"Merope had almost complete control of her, by the end," Juno said serenely. "Put her in the middle of a trial that only took place because Betelgeuse – who was Garvan more than anything else by then – was so distracted by hie grief over losing her that the law managed to catch up with him. She married him to set him free and they almost killed and exorcised her. Since husband and wife are viewed as one being, she could be punished in his stead, for his crimes."

Lydia hunched over as the wave of shock and outrage broke over her. "But that's impossible!" and "How could this happen?" and all the variants thereof blurred and merged and flew over her and never touched her heart; she was floating in stillness, though some small corner of her mind was quite sure it was just shock. Betelgeuse – Garvan his name is Garvan Betelgeuse was never real he's Garvan – Garven stirred against her and his hands tightened on her for a moment before he pulled gently away and looked up.

"Juno?" His voice was rough but pleasant, and tenor; nothing at all like the whiskey-cracked, smoke-stained baritone she remembered and her heart clenched. He looked so different – was so different. Warm and alive instead of cold and dead; he moved differently, slowly, without the quick manic motions she'd learned to predict and slide through.

"How much do you remember?" Juno asked, frighteningly gentle, and he frowned.

"All of it," he said shortly. "Every century, but… far away. Like a dream I know was real." He paused then, and turned to her. "Lea… Lydia. Lydia."

He said her name like a question and a prayer and she reached up to rest her hand on the side of his face, looking for something familiar in his eyes. He covered her hand with his own (rough and calloused and too warm, too warm and twitching with the little motions of life) and let her look, solemn and afraid, and it was as if the warmth she had always seen lurking there had come forward, and the sharp cunning receeded. She could still see it there, flashing in the background, but diluted and restrained.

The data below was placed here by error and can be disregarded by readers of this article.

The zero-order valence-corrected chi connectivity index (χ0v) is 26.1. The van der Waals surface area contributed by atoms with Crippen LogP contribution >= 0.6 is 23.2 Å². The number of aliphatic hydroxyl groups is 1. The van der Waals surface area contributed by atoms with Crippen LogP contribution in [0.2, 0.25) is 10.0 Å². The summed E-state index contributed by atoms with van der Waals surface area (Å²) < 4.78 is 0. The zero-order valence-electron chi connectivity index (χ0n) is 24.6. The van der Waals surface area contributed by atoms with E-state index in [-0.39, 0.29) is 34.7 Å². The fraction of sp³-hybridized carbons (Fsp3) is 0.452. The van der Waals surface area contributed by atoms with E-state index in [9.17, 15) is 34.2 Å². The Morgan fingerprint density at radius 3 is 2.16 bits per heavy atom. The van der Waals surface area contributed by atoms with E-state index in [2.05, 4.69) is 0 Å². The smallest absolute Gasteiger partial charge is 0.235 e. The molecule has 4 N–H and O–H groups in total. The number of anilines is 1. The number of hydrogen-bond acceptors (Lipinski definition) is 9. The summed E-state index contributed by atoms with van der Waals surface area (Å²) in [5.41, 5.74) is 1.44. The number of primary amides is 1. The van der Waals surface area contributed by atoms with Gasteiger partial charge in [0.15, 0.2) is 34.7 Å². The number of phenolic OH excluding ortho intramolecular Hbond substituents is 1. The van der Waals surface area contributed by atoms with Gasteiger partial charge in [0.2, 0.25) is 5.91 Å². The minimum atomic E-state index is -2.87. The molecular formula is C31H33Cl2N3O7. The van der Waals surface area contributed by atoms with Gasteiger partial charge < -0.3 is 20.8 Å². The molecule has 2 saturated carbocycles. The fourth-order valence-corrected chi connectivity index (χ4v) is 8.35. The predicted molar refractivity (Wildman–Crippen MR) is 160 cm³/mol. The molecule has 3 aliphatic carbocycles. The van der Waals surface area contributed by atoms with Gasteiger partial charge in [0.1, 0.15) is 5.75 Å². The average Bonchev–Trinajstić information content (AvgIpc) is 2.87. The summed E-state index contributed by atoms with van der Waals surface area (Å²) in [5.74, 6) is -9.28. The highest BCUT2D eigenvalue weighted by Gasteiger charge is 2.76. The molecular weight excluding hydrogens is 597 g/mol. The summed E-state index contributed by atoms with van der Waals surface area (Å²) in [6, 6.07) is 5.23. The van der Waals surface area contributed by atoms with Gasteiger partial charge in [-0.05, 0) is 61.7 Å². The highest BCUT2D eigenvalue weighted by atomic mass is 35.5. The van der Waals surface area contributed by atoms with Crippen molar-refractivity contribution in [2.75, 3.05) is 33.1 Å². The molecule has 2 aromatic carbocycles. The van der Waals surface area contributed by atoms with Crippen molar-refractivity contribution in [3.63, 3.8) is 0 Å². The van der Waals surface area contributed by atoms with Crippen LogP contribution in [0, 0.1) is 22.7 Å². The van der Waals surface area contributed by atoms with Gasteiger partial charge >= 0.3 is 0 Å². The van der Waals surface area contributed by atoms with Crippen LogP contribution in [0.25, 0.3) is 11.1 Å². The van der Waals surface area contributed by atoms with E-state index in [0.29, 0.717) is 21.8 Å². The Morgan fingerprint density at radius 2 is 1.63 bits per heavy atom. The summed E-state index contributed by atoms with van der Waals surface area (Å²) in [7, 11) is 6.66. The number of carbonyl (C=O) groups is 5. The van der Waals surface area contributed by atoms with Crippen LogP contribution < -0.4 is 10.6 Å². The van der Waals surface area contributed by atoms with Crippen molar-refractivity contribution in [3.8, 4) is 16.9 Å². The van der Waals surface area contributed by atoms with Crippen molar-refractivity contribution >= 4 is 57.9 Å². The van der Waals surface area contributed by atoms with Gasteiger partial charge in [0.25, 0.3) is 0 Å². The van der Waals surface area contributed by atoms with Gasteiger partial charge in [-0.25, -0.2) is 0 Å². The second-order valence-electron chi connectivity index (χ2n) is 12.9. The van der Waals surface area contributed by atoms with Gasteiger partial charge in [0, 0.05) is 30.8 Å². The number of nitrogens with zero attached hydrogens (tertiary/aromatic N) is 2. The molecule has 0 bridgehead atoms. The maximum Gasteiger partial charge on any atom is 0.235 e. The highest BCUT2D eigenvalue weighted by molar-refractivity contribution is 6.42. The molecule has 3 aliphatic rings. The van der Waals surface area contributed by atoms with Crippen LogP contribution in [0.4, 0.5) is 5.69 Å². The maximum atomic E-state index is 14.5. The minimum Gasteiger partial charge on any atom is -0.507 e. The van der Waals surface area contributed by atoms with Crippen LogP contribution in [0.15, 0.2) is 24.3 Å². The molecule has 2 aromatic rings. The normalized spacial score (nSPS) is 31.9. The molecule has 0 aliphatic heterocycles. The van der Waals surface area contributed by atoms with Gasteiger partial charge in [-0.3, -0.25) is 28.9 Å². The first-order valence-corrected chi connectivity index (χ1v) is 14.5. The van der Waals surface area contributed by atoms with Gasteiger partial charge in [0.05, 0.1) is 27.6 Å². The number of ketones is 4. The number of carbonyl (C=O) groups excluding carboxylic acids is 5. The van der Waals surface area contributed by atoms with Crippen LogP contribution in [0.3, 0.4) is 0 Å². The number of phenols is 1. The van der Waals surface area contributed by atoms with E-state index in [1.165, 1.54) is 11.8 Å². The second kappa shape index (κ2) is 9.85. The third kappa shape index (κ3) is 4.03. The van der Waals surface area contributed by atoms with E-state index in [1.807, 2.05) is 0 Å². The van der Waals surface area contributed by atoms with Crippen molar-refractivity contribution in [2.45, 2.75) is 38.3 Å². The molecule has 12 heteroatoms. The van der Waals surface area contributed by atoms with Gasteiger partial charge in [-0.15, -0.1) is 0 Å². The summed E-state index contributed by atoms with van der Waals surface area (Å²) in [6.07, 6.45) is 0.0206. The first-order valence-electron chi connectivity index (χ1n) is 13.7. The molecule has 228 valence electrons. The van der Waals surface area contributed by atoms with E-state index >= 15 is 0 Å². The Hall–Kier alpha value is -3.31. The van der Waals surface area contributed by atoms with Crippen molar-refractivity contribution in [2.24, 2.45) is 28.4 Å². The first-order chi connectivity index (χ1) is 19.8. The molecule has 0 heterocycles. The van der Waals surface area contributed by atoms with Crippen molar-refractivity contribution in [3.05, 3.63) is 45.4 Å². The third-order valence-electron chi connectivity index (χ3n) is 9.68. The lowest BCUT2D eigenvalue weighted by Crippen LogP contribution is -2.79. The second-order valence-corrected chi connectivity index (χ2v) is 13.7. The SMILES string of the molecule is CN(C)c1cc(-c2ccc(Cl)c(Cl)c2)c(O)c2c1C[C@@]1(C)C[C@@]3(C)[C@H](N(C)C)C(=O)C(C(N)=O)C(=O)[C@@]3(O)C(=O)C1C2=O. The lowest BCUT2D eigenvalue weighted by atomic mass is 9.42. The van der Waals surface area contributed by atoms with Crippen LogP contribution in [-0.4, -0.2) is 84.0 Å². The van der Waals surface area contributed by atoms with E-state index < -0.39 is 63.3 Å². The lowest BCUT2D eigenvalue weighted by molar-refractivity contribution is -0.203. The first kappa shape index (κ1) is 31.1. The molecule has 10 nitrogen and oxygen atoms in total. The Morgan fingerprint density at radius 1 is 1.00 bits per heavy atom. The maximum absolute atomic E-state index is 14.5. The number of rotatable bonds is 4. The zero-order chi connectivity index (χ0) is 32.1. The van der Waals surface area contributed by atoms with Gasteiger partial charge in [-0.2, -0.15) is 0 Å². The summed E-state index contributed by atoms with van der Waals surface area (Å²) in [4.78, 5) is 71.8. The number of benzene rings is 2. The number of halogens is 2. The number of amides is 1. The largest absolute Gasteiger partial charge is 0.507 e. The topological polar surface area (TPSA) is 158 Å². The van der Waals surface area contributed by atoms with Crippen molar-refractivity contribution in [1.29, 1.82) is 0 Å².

"You're not him," she said flatly. "You're someone else. I don't even know you."

He closed his eyes and flinched and she didn't dare soften because she had loved Betelgeuse, dammit, dark and foolish as it might have been she had loved him and he was dead and here was this stranger claiming that he was the only reason there'd ever been anything to begin with –

"I know," he said quietly. "But you are, literally, my reason for living. It isn't much," he said, lowering her hand and pressing it against his heart and she could feel the slow, steady beat under her fingertips, "but it's all I have, and it's yours whether you want it or not. If it would make you happy I'll leave right now, and you'll never have to see me again – " she almost told him to leave, to get out, because the man she loved was never this open, this soft and kind with his danger neatly hidden " – but you know, I don't think it would."

Her eyes widened at his sudden arrogance and she almost slapped him. He grinned, and it was the old familiar grin, the wolf's grin, and she began to laugh, hysterical laughter that turned to gasping tears as she pressed her face against his collarbone. Juno had turned away, giving her what privacy she could, and glared at the others until they averted their eyes.

A week later, she stood on the porch drinking coffee and watched Garvan load the last of the furniture in the U-Haul, singing in Gaelic and wildly out of tune. She rolled her eyes and drained her mug to the dregs, setting it aside on the porch railing.

"Knock it off or you'll wake up every dog in town!" she called out, and he grinned and blew her a kiss. She smiled at him and went inside to clear up, taking the remains of breakfast with her.

There'd been almost no trouble getting him a social security number and all the other things people needed these days; Juno had 'arranged' things in some unspecified way, and declined to explain how she justified it. Her parents were still wandering around in a mild state of shock and had needed things explained to them several times before it really sank in, but by and large it was understood and accepted that whatever Betelgeuse had been, he wasn't any longer, and there was only Garvan now.